The Geographical Distribution of Animals: Volume 2

The Geographical Distribution of Animals: Volume 2 : With a Study of the Relations of Living and Extinct Faunas as Elucidating the Past Changes of the Earth's Surface

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Description

Alfred Russel Wallace (1823-1913) was a British biologist and explorer whose theories of evolution, arrived at independently, caused Darwin to allow their famous joint paper to go forward to the Linnean Society in 1858. Considered the nineteenth century's leading expert on the geographical distribution of animals, Wallace carried out extensive fieldwork in areas as diverse as North and South America, Africa, China, India and Australia to document the habitats, breeding, migration and feeding behaviour of thousands of species around the world, and the influence of environmental conditions on their survival. First published in 1876, this two-volume set presents Wallace's findings, and represents a landmark in the study of zoology, evolutionary biology and palaeontology which remains relevant to scholars in these fields today. Volume 2 explores the distribution of primates, the habitats and characteristics of mammals, birds, reptiles, fish and insects, and patterns of migration.show more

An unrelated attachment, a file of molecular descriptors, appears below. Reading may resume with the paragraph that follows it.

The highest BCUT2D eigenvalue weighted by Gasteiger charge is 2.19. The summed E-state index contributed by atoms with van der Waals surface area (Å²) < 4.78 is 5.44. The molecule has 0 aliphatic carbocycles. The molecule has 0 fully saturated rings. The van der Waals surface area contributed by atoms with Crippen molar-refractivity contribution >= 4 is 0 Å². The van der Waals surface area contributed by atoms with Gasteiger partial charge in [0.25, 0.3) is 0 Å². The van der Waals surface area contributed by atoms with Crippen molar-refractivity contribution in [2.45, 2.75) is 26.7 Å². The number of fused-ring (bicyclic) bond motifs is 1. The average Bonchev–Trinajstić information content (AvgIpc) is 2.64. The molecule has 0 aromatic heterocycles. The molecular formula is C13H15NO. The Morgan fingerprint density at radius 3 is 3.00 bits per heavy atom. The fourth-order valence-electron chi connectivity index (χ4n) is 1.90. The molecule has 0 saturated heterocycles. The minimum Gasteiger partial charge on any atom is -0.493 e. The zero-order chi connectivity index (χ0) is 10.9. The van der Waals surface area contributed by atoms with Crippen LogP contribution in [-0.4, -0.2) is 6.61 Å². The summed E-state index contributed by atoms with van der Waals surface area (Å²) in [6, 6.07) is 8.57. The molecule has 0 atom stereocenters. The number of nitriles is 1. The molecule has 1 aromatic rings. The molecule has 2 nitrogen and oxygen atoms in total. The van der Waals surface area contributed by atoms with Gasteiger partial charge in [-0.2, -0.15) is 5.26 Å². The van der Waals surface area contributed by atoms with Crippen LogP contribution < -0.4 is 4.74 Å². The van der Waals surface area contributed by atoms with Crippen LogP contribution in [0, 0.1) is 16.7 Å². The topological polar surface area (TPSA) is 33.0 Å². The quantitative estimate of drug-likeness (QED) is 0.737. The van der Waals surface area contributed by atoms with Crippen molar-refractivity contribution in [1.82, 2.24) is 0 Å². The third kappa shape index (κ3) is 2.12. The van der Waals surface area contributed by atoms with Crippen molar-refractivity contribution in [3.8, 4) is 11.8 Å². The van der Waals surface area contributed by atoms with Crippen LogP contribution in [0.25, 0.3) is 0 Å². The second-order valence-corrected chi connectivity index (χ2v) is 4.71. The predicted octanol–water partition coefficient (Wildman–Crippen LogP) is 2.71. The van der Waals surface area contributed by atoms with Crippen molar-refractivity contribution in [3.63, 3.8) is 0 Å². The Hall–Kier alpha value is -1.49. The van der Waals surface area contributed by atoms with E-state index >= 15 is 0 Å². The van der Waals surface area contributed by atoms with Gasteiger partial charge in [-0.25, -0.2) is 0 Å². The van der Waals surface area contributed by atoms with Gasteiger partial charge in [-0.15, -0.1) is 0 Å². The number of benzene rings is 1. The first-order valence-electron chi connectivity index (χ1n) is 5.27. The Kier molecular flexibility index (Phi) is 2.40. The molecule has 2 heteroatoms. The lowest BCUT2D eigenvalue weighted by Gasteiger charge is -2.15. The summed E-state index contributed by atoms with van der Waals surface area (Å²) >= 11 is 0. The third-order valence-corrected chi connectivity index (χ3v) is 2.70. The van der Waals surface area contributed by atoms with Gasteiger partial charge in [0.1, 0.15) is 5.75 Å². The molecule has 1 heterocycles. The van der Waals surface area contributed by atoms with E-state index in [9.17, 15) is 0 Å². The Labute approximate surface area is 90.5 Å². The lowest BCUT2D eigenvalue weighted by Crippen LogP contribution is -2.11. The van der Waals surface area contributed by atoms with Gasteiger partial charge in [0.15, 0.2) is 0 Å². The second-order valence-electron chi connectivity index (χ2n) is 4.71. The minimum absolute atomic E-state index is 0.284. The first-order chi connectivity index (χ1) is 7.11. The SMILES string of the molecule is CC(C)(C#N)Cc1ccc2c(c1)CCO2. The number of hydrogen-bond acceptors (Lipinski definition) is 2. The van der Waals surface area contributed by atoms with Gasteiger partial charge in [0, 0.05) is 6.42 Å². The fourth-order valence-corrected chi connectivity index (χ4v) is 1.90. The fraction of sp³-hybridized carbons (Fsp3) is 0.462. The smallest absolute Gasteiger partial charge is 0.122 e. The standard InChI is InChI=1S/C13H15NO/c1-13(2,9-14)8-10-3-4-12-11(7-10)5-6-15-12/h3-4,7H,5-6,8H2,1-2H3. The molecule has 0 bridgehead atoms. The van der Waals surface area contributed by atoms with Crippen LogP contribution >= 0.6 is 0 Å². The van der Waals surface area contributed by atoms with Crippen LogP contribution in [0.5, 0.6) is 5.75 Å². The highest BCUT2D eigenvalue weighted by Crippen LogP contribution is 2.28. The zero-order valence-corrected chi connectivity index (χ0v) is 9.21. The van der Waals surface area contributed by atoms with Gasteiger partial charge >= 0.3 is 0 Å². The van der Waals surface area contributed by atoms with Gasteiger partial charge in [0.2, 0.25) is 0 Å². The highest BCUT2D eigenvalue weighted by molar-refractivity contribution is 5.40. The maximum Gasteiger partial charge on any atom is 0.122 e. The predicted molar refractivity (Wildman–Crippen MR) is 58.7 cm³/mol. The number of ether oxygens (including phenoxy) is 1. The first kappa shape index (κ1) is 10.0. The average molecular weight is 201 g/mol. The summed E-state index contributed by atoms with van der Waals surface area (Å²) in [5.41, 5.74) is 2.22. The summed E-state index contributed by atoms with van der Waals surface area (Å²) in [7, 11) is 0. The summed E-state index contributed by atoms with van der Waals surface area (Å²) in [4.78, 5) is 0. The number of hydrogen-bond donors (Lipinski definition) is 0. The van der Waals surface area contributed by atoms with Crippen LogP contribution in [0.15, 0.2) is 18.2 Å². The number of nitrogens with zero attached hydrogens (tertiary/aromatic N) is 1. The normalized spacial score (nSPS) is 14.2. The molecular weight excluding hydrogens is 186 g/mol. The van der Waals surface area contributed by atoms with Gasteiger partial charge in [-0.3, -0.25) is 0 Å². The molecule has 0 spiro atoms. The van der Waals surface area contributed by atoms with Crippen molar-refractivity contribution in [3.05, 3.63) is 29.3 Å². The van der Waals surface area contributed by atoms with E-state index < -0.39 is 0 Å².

Product details

  • Electronic book text
  • CAMBRIDGE UNIVERSITY PRESS
  • Cambridge University Press (Virtual Publishing)
  • Cambridge, United Kingdom
  • English
  • 7 b/w illus. 2 maps
  • 1139097113
  • 9781139097116

Table of contents

Part III continued. Zoological Geography: A Review of the Chief Forms of Life in the Several Regions and Sub-Regions, with the Indications They Afford of Geographical Mutations: 14. The neotropical region; 15. The nearctic region; 16. Summary of the past changes and general relations of the several regions; Part IV. Geographical Zoology: A Systematic Sketch of the Chief Families of Land Animals in their Geographical Relations: Introduction; 17. The distribution of the families and genera of mammalia; 18. The distribution of the families and genera of bird; 19. The distribution of the families and genera of reptiles and amphibia; 20. The distribution of the families of fishes, with the range of such genera as inhabit fresh water; 21. The distribution of some of the more important families and genera of insects; 22. An outline of the geographical distribution of mollusca; 23. Summary of the distribution and lines of migration of the several classes of animals; Index.show more